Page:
Page 17: of Marine News Magazine (June 2013)

Dredging & Marine Construction

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programming manipulations are gone. Builders can only buy what the EPA has rated. Furthermore, engines will only be sold and warranteed within their applicable ratings. As we advance through the EPA tier structures, there are fewer choices and customers may now have to forego their favorite brand in lieu of one that is sized with appro- priate horsepower and complies with MCR ratings for warranty and time before overhaul. SCALE TIPPERS AND HIDDEN COSTS If money is of no concern, feel free to specify some absolutes such as minimum speed, noise and vibration criteria, or a more stringent level of certiÞ cation. Such absolutes are often imposed with the looming threat of liquidated damages. The more restric- tive the box you put the builder in, the more risk the builder will bear, and the more money you will spend. Is that money well spent? There should be a certain level of expectation when it comes to buying a new workboat, but the best solution is an equitable one whereby the builder and buyer work together to achieve results. It may be possible to go overboard when drafting your new boat speciÞ -cations. Exaggerating the capabilities of your new boat may not necessarily maximize the bottom line. Is it justiÞ -able to purchase a heavier and more expensive 7 ton crane when 95% of your work load will utilize a 4 ton crane? Excessive equipment tends to lurk like a parasitic stowaway that will drink up extra fuel and pad the main-tenance costs until the few times it is actually called upon to work. SHOW ME THE MONEY In order to design and build the best boat for your buck, there needs to be a clear understanding of the how the boat will be used. Any workboat that doesnÕt help you make money is a bad boat; hence, buying decisions should never be based on price alone. In general, the OEM pricing for boatbuilding compo-nents is similar, wherever you choose to build. Any pricing gaps that appear from builder to builder are often closed by a closer examination of the quality of workmanship or the technology of the design. It not always about what goes into the boat, but rather how itÕs put to- gether. Considering these boats are the lifeblood of our livelihood Ð make an appropriate investment. MN 17MN June2013 Layout 1-17.indd 17MN June2013 Layout 1-17.indd 175/30/2013 11:06:11 AM5/30/2013 11:06:11 AM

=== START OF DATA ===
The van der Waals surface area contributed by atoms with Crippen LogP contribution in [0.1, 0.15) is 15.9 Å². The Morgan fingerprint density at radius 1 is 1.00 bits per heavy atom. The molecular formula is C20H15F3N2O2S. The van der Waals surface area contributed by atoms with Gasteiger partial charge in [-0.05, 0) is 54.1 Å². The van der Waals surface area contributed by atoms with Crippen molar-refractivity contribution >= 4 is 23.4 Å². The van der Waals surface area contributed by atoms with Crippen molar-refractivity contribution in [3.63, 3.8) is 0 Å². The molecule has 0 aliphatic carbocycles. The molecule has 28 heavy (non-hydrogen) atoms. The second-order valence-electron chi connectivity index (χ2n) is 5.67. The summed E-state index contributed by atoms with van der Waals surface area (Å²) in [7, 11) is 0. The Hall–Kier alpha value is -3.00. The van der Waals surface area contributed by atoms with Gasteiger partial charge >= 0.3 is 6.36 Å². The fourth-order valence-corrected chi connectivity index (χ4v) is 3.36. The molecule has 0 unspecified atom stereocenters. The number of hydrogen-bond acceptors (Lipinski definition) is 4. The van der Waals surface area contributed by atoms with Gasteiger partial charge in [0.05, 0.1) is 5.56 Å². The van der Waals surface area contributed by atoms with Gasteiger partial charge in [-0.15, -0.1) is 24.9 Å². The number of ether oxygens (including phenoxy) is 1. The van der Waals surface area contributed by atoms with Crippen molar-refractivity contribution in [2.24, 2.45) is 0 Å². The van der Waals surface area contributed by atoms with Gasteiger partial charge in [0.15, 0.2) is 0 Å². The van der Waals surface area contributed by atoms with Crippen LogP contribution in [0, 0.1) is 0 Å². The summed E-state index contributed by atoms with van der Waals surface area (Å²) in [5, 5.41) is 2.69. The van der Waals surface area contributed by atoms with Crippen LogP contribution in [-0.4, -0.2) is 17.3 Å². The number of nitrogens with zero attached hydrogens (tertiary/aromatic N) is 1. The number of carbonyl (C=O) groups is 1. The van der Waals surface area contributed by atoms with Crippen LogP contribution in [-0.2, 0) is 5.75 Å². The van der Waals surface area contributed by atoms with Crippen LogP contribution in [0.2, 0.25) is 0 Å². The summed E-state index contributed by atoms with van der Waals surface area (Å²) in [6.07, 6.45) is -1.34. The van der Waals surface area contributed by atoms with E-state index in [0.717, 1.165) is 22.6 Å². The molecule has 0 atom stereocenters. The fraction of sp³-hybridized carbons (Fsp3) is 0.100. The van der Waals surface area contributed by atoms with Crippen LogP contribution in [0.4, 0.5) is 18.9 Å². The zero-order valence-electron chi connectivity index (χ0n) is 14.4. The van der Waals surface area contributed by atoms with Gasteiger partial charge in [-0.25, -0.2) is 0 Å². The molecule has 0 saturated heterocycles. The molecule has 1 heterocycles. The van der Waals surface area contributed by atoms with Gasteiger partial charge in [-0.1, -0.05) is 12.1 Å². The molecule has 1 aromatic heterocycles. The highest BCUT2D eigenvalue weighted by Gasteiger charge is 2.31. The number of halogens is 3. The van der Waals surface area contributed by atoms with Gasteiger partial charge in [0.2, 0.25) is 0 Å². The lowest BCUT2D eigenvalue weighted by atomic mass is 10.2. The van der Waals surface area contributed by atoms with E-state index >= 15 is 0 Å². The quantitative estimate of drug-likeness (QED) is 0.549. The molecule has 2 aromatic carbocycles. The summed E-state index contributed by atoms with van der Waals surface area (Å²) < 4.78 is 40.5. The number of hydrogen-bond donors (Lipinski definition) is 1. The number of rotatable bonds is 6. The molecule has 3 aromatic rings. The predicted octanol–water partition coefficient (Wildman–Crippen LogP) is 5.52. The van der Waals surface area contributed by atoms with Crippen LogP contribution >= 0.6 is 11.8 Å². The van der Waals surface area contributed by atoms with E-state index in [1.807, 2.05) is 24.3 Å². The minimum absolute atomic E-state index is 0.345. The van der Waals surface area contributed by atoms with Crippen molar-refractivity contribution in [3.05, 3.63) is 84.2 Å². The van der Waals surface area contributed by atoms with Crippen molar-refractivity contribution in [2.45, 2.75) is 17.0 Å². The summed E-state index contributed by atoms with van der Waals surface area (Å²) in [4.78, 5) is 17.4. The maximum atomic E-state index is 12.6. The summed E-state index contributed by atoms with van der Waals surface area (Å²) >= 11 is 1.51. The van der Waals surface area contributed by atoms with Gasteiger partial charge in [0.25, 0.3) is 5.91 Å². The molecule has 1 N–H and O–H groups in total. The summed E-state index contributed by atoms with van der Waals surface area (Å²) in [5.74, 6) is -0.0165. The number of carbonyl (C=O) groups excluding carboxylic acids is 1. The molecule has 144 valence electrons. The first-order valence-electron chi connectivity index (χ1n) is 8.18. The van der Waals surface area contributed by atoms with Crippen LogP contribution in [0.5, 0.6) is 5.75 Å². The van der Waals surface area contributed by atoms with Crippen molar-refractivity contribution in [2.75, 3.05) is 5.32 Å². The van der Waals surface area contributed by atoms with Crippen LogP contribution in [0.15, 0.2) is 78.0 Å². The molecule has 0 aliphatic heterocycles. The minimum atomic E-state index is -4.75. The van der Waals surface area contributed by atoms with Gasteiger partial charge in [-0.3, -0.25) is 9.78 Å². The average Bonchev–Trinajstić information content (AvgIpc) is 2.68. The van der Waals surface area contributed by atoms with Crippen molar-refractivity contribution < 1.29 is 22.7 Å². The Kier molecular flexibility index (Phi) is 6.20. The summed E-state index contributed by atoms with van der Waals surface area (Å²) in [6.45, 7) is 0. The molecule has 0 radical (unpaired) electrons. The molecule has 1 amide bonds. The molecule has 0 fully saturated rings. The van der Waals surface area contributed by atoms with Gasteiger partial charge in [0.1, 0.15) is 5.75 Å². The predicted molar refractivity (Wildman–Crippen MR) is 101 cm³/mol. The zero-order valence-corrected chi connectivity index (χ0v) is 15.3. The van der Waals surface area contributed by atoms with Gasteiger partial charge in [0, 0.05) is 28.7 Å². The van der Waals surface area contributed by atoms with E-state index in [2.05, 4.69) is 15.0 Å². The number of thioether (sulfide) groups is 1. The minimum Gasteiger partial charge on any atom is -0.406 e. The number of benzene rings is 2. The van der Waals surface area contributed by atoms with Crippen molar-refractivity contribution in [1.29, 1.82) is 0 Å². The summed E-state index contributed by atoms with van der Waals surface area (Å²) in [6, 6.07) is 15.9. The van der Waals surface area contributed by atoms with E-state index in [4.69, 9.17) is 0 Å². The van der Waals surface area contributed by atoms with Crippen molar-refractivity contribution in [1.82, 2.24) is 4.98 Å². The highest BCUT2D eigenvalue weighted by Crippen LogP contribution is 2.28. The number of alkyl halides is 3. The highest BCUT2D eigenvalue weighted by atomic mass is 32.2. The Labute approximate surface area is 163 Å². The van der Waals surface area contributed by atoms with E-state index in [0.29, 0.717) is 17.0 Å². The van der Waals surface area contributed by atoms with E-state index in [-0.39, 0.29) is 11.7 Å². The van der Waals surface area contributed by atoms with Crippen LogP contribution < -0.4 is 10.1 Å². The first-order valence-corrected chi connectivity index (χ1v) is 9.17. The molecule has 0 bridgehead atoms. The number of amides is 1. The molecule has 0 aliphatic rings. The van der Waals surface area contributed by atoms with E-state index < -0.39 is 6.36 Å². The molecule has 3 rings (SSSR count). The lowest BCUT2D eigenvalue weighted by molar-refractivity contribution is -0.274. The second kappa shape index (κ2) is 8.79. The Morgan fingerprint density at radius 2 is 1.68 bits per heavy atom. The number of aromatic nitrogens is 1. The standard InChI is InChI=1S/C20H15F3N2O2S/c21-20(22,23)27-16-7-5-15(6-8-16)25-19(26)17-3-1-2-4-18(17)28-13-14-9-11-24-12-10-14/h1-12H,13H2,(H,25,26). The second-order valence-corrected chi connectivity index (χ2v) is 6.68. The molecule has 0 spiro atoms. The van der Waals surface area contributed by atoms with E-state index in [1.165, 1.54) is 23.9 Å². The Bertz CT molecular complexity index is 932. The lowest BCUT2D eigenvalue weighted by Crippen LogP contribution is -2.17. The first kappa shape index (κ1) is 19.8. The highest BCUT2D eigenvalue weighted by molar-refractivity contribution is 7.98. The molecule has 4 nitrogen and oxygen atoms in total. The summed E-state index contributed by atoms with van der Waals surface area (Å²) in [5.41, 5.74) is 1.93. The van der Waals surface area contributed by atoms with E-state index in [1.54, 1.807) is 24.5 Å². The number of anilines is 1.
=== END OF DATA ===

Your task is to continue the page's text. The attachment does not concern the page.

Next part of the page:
Marine News

Marine News is the premier magazine of the North American Inland, coastal and Offshore workboat markets.